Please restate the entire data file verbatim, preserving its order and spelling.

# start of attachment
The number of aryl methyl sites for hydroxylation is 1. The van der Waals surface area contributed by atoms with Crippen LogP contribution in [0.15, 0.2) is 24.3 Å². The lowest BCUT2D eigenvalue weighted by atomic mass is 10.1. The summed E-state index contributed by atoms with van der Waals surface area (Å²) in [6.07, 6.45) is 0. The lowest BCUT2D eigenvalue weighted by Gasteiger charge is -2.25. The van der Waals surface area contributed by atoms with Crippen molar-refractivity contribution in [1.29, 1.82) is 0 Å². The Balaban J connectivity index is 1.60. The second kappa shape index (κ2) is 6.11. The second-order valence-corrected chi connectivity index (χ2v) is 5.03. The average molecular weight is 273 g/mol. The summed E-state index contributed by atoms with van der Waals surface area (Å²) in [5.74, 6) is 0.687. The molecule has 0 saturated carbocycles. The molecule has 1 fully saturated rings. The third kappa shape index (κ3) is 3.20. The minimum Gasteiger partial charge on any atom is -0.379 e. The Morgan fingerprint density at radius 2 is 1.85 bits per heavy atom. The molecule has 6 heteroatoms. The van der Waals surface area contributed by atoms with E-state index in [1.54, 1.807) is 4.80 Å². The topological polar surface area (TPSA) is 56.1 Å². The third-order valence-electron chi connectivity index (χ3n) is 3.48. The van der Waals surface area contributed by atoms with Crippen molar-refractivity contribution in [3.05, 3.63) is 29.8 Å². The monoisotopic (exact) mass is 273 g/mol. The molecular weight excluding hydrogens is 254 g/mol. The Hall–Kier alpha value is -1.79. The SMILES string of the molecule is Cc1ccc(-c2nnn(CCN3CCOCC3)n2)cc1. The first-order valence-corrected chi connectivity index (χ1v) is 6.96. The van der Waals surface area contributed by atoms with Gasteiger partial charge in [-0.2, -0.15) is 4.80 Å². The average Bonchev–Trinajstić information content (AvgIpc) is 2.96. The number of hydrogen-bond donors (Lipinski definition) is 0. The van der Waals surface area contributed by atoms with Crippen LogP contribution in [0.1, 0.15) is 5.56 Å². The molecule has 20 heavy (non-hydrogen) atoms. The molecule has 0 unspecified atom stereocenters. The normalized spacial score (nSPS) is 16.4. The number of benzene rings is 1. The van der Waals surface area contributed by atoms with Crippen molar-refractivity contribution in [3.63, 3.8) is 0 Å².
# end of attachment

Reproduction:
The number of aryl methyl sites for hydroxylation is 1. The van der Waals surface area contributed by atoms with Crippen LogP contribution in [0.15, 0.2) is 24.3 Å². The lowest BCUT2D eigenvalue weighted by atomic mass is 10.1. The summed E-state index contributed by atoms with van der Waals surface area (Å²) in [6.07, 6.45) is 0. The lowest BCUT2D eigenvalue weighted by Gasteiger charge is -2.25. The van der Waals surface area contributed by atoms with Crippen molar-refractivity contribution in [1.29, 1.82) is 0 Å². The Balaban J connectivity index is 1.60. The second kappa shape index (κ2) is 6.11. The second-order valence-corrected chi connectivity index (χ2v) is 5.03. The average molecular weight is 273 g/mol. The summed E-state index contributed by atoms with van der Waals surface area (Å²) in [5.74, 6) is 0.687. The molecule has 0 saturated carbocycles. The molecule has 1 fully saturated rings. The third kappa shape index (κ3) is 3.20. The minimum Gasteiger partial charge on any atom is -0.379 e. The Morgan fingerprint density at radius 2 is 1.85 bits per heavy atom. The molecule has 6 heteroatoms. The van der Waals surface area contributed by atoms with E-state index in [1.54, 1.807) is 4.80 Å². The topological polar surface area (TPSA) is 56.1 Å². The third-order valence-electron chi connectivity index (χ3n) is 3.48. The van der Waals surface area contributed by atoms with Crippen molar-refractivity contribution in [3.05, 3.63) is 29.8 Å². The monoisotopic (exact) mass is 273 g/mol. The molecular weight excluding hydrogens is 254 g/mol. The Hall–Kier alpha value is -1.79. The SMILES string of the molecule is Cc1ccc(-c2nnn(CCN3CCOCC3)n2)cc1. The first-order valence-corrected chi connectivity index (χ1v) is 6.96. The van der Waals surface area contributed by atoms with Gasteiger partial charge in [-0.2, -0.15) is 4.80 Å². The average Bonchev–Trinajstić information content (AvgIpc) is 2.96. The number of hydrogen-bond donors (Lipinski definition) is 0. The van der Waals surface area contributed by atoms with Crippen LogP contribution in [0.1, 0.15) is 5.56 Å². The molecule has 20 heavy (non-hydrogen) atoms. The molecule has 0 unspecified atom stereocenters. The normalized spacial score (nSPS) is 16.4. The number of benzene rings is 1. The van der Waals surface area contributed by atoms with Crippen molar-refractivity contribution in [3.63, 3.8) is 0 Å².